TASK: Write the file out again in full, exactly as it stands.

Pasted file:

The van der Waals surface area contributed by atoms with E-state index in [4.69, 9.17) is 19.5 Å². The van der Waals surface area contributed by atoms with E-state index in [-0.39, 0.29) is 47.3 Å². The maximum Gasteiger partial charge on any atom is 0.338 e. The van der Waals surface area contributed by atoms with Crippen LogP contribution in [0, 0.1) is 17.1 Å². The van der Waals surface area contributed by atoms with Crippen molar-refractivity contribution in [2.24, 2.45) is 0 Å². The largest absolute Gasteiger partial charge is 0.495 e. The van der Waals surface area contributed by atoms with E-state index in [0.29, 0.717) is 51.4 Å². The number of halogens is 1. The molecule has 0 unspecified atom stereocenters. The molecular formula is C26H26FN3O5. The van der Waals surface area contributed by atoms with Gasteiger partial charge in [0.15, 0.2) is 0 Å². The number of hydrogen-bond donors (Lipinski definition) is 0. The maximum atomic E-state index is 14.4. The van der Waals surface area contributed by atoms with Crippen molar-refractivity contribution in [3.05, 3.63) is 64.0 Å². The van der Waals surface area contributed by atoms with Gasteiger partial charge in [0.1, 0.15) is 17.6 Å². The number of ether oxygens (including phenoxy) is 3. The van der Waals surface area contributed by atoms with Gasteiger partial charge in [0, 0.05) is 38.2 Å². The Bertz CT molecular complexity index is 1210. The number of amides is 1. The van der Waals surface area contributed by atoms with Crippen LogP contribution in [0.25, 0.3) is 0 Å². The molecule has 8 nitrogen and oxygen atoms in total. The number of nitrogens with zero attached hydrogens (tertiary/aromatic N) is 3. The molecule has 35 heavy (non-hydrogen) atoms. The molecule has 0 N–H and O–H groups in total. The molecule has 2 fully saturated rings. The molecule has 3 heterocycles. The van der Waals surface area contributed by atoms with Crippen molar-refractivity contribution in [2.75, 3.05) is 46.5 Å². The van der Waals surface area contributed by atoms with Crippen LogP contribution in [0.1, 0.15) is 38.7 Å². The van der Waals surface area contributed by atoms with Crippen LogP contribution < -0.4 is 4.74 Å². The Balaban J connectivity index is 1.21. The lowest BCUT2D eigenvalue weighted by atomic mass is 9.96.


The van der Waals surface area contributed by atoms with E-state index in [4.69, 9.17) is 19.5 Å². The van der Waals surface area contributed by atoms with E-state index in [-0.39, 0.29) is 47.3 Å². The maximum Gasteiger partial charge on any atom is 0.338 e. The van der Waals surface area contributed by atoms with Crippen LogP contribution in [0, 0.1) is 17.1 Å². The van der Waals surface area contributed by atoms with Crippen molar-refractivity contribution in [2.24, 2.45) is 0 Å². The largest absolute Gasteiger partial charge is 0.495 e. The van der Waals surface area contributed by atoms with E-state index in [0.29, 0.717) is 51.4 Å². The number of halogens is 1. The molecule has 0 unspecified atom stereocenters. The molecular formula is C26H26FN3O5. The van der Waals surface area contributed by atoms with Gasteiger partial charge in [0.15, 0.2) is 0 Å². The number of hydrogen-bond donors (Lipinski definition) is 0. The maximum atomic E-state index is 14.4. The van der Waals surface area contributed by atoms with Crippen molar-refractivity contribution in [3.05, 3.63) is 64.0 Å². The van der Waals surface area contributed by atoms with Gasteiger partial charge in [0.1, 0.15) is 17.6 Å². The number of ether oxygens (including phenoxy) is 3. The van der Waals surface area contributed by atoms with Gasteiger partial charge in [0, 0.05) is 38.2 Å². The Bertz CT molecular complexity index is 1210. The number of amides is 1. The van der Waals surface area contributed by atoms with Crippen LogP contribution in [0.25, 0.3) is 0 Å². The molecule has 8 nitrogen and oxygen atoms in total. The number of nitrogens with zero attached hydrogens (tertiary/aromatic N) is 3. The molecule has 35 heavy (non-hydrogen) atoms. The molecule has 0 N–H and O–H groups in total. The molecule has 2 fully saturated rings. The molecule has 3 heterocycles. The van der Waals surface area contributed by atoms with Crippen molar-refractivity contribution in [2.75, 3.05) is 46.5 Å². The van der Waals surface area contributed by atoms with Crippen LogP contribution in [0.1, 0.15) is 38.7 Å². The van der Waals surface area contributed by atoms with Crippen LogP contribution < -0.4 is 4.74 Å². The Balaban J connectivity index is 1.21. The lowest BCUT2D eigenvalue weighted by atomic mass is 9.96.